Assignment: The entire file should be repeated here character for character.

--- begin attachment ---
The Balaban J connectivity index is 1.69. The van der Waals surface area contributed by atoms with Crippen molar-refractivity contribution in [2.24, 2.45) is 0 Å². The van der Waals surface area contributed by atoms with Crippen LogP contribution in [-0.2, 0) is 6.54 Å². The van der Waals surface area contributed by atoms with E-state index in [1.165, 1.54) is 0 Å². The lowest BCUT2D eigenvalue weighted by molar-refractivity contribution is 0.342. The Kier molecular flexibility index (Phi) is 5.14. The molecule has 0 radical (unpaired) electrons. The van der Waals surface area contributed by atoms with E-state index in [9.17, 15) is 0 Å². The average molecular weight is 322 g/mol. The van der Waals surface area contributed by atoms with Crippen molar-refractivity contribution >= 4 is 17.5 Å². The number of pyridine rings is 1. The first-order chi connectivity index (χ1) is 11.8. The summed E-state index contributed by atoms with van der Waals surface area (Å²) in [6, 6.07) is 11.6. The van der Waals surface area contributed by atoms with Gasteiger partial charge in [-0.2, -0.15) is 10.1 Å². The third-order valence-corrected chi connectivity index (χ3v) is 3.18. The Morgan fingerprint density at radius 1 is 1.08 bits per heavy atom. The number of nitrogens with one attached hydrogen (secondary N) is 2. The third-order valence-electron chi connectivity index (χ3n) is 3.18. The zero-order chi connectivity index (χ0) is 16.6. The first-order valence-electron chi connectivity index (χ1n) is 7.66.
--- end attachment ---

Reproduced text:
The Balaban J connectivity index is 1.69. The van der Waals surface area contributed by atoms with Crippen molar-refractivity contribution in [2.24, 2.45) is 0 Å². The van der Waals surface area contributed by atoms with Crippen LogP contribution in [-0.2, 0) is 6.54 Å². The van der Waals surface area contributed by atoms with E-state index in [1.165, 1.54) is 0 Å². The lowest BCUT2D eigenvalue weighted by molar-refractivity contribution is 0.342. The Kier molecular flexibility index (Phi) is 5.14. The molecule has 0 radical (unpaired) electrons. The van der Waals surface area contributed by atoms with E-state index in [9.17, 15) is 0 Å². The average molecular weight is 322 g/mol. The van der Waals surface area contributed by atoms with Crippen molar-refractivity contribution >= 4 is 17.5 Å². The number of pyridine rings is 1. The first-order chi connectivity index (χ1) is 11.8. The summed E-state index contributed by atoms with van der Waals surface area (Å²) in [6, 6.07) is 11.6. The van der Waals surface area contributed by atoms with Gasteiger partial charge in [-0.2, -0.15) is 10.1 Å². The third-order valence-corrected chi connectivity index (χ3v) is 3.18. The Morgan fingerprint density at radius 1 is 1.08 bits per heavy atom. The number of nitrogens with one attached hydrogen (secondary N) is 2. The third-order valence-electron chi connectivity index (χ3n) is 3.18. The zero-order chi connectivity index (χ0) is 16.6. The first-order valence-electron chi connectivity index (χ1n) is 7.66.